Asare Kester-Akrofi works for the City of providing strategic support to the executive leadership team and senior staff. He shares his personal experience of his voyage to Eabametoong First Nation and the significance of Markham's partnership, which he helps to manage.
Buffalo’s Renewable Energy Future
BY DEREK NICHOLS
@ VOL 19
ON MAR 14, 2018
“How do we change the way we design our cities’ energy systems?”
In Buffalo’s Renewable Energy Future from PechaKucha Buffalo Vol. 19, Sustainability Engagement Coordinator for the University at Buffalo (UB), Derek Nichols, describes a renewable energy initiative aiming to invest in the Buffalo, New York region while reducing energy costs for some of Buffalo’s largest institutions. This initiative is not just about the creation of power, but also empowering a new cohort of change agents through curriculum development and community engagement.
SITEWIDE BLOG POSTS
Creating Community Glue
The last presentation of the week, "Creating Community Glue" by Lee Ann Johnson, comes to us from PechaKucha Night in Gibsons Vol. 1.Town Councillor, Lee Ann Johnson, talks about innovation and imagination in Gibsons, BC. Creativity is the incredible glue that holds the community together.
Making Our Community
In "Making Our Community," the Coles -- the father and son team of Adam and Ian -- walk us through a few father-son projects you've probably only dreamed of producing. We think you'll agree, science sure can be fun. It was recorded at PechaKucha Night in Miami Vol. 14.
"Nature is sensory rich -- it provides serendipitous, ephemeral, and unexpected experiences..." In today's Presentation of the Day, "Biophilic Engagement" from PKN Fairfield Vol. 2, Mark Petrick goes into depth on the concept of biophilia, which is the love of life, living systems, and the natural world. Mark states that humans unconsciously seek connection with the natural world, and lends credence to the idea that viewing nature has health benefits. He goes on to say that this human desire to be entwined with nature is something that contemporary designers attempt to duplicate.
Protecting a Community, An Ecosystem
When Karen Tam Wu began her work in forest ethics, she never expected to be standing up to the CEO of the Shell Oil Company. What began with the company setting up three fracking stations near the headwaters in northern British Columbia, became a community-led campaign to stop the oil company from poisoning the groundwater that is so crucial to the surrounding area. In "Protecting a Community, An Ecosystem" from PKN Vancouver Vol.28, hear Karen tell her story of trial and eventual triumph.
"Powered by PechaKucha" events are one-off events held separately from regular PechaKucha Night series, and we'd like to highlight the wonderful charity-minded presentations from the recent "BCCJ Community Hub" event in Tokyo.
Barn Quilts: Art in the Community
"We want our project to be more than pretty. We want to be a positive addition to the community."In Barn Quilts: Art in the Community from Accident Vol. 3, Cheryl DeBerry discusses the Barn Quilt project which started in Ohio and as spread across America. Cheryl and others brought this art movement to Garrett County, Maryland. This project spruces up barns, encourages artists, and brings the community together. Enjoy!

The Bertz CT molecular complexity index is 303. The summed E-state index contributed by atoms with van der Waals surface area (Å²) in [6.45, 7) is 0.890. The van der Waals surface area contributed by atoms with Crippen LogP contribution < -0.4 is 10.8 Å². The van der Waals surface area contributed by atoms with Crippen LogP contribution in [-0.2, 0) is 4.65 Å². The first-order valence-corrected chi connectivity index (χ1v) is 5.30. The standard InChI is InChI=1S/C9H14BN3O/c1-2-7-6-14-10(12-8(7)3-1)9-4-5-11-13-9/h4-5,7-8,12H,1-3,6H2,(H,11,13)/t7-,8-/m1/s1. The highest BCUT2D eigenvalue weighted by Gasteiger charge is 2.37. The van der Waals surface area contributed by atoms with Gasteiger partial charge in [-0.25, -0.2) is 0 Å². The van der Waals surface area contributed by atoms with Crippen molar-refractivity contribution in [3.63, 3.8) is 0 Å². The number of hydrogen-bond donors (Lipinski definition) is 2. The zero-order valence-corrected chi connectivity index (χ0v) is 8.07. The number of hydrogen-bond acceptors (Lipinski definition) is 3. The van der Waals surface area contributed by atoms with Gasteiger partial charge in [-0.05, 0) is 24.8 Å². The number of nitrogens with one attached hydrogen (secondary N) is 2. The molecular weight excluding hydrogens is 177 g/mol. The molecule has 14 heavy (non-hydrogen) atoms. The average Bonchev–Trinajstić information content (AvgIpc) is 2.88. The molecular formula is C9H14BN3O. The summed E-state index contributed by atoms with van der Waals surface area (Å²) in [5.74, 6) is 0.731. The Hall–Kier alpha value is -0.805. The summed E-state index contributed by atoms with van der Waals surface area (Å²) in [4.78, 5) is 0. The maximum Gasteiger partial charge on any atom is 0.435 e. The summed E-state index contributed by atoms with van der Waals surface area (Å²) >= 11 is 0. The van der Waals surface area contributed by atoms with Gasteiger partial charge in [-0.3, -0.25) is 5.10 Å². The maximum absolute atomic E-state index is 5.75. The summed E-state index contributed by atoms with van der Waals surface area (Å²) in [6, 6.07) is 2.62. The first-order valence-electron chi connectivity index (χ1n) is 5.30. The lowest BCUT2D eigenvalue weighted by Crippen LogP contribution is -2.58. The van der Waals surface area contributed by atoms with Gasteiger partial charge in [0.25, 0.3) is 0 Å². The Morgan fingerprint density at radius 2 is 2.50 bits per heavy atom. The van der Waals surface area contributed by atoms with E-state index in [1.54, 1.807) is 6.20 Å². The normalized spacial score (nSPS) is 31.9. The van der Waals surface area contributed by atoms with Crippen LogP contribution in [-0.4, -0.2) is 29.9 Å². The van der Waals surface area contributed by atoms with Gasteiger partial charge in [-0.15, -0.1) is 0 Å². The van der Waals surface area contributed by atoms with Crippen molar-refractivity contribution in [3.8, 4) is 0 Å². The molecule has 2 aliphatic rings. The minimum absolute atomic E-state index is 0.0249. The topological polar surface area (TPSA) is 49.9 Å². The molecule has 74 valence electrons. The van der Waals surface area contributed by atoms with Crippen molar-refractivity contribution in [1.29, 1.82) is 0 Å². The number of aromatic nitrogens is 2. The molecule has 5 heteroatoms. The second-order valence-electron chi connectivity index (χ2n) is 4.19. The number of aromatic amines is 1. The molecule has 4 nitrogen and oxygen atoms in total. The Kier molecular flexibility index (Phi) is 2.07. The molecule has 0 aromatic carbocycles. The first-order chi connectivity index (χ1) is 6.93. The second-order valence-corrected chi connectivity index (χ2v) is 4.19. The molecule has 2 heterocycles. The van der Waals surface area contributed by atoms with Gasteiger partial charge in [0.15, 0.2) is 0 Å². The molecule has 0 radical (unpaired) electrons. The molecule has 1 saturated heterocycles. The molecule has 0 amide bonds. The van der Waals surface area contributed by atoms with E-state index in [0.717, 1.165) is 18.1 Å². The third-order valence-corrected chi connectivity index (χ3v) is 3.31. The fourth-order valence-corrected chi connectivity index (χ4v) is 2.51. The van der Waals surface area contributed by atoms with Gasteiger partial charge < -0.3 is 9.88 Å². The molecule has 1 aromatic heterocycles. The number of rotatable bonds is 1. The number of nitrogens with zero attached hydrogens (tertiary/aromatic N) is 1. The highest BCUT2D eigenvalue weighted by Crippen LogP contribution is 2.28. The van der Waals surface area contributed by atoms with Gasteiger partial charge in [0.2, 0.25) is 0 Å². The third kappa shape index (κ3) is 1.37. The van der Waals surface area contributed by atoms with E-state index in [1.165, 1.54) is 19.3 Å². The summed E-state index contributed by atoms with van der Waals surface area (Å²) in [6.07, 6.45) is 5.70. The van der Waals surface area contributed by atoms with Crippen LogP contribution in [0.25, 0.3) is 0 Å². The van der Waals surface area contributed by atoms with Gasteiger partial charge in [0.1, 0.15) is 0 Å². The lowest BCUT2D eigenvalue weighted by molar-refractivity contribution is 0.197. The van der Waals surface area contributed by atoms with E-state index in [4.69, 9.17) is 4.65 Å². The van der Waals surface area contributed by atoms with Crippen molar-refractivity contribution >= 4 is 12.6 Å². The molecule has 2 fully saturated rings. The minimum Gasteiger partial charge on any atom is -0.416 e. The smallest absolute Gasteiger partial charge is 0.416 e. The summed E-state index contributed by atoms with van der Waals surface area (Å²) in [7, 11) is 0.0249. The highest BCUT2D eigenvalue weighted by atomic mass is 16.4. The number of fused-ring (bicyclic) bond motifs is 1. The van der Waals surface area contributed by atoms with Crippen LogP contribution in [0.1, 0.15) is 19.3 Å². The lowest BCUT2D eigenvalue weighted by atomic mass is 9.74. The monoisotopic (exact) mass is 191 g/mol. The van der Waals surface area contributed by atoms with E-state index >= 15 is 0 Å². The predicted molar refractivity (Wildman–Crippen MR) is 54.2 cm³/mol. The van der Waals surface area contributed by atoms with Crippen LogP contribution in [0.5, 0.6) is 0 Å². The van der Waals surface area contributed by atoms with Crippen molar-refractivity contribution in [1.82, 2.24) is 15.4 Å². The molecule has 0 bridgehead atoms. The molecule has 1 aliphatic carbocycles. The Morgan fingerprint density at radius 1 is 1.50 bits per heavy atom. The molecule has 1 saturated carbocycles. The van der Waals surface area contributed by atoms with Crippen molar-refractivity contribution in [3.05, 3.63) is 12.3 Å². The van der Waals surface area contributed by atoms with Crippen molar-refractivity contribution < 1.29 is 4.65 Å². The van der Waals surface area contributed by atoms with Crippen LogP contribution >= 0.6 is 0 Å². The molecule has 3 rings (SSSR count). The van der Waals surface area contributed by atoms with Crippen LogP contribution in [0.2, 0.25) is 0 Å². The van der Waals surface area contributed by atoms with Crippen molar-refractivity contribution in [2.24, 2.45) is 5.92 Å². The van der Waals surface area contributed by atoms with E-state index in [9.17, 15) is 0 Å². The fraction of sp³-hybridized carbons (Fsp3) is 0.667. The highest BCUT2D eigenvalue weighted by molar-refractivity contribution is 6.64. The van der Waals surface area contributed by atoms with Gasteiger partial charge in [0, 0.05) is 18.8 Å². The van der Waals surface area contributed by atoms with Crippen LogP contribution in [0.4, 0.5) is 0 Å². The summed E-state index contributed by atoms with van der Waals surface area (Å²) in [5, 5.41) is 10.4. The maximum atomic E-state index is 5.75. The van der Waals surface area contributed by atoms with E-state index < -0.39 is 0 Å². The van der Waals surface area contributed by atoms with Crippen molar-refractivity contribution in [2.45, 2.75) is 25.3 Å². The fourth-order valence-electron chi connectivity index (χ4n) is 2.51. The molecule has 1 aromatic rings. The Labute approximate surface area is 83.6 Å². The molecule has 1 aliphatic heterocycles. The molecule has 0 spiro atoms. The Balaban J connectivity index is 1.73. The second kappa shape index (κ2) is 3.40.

Community Participation and Architecture
"We wanted every design decision that we made to be affordable, made locally, and something that could teach a skill."In Community Participation and Architecture, from PechaKucha Night New Orleans, Vol. 17, architect Mary Gilmore, shares her master’s thesis on Community Participation and Architecture. Her belief is that if people participated in the design and construction of a building, not only will they become stake holders in the process, but also learn something. To put her thesis into practice, Mary moved to India and then later to Mali, West Africa with the Peace Corps. Now as a practicing architect here in the states, she is has rediscovered the notion of community participation and architecture.
Instigating a Community
"We love that warm fuzzy feeling of being together."In Instigating a Community from PechaKucha Night Markham Vol. 8, RJ Juneau, a scout Leader, founder of Maxxian, and instigator of y-lab maker group discusses how despite the claim from many that the internet obviates the need people to get together, in reality it allows us to build new communities faster than ever before.
How My search For Community Brought Me Back Home
"I have met some of the greatest people in the process.. How my search for community brought me back home." In "How My Search for Community Brought Me Back Home", from PechaKucha Night Batavia Vol.3, Danielle Hollis, invites us all to "trust the process" as we all search for ways to feel like a part of something bigger than ourselves. Danielle has recently moved back to her hometown of Batavia. As an excecutive Director of Water Street Studios, a not-for-profit community arts centre, defines community through a series of personal life events.
Barn Quilts : Art in the Community
"We want our project to be more than pretty. We want to be a positive addition to the community." Barn Quilts: Art in the Community from Accident Vol. 3, Cheryl DeBerry discusses the Barn Quilt project which started in Ohio and has spread across America. Cheryl and others brought this art movement to Garrett County, Maryland. This project spruces up barns, encourages artists, and brings the community together.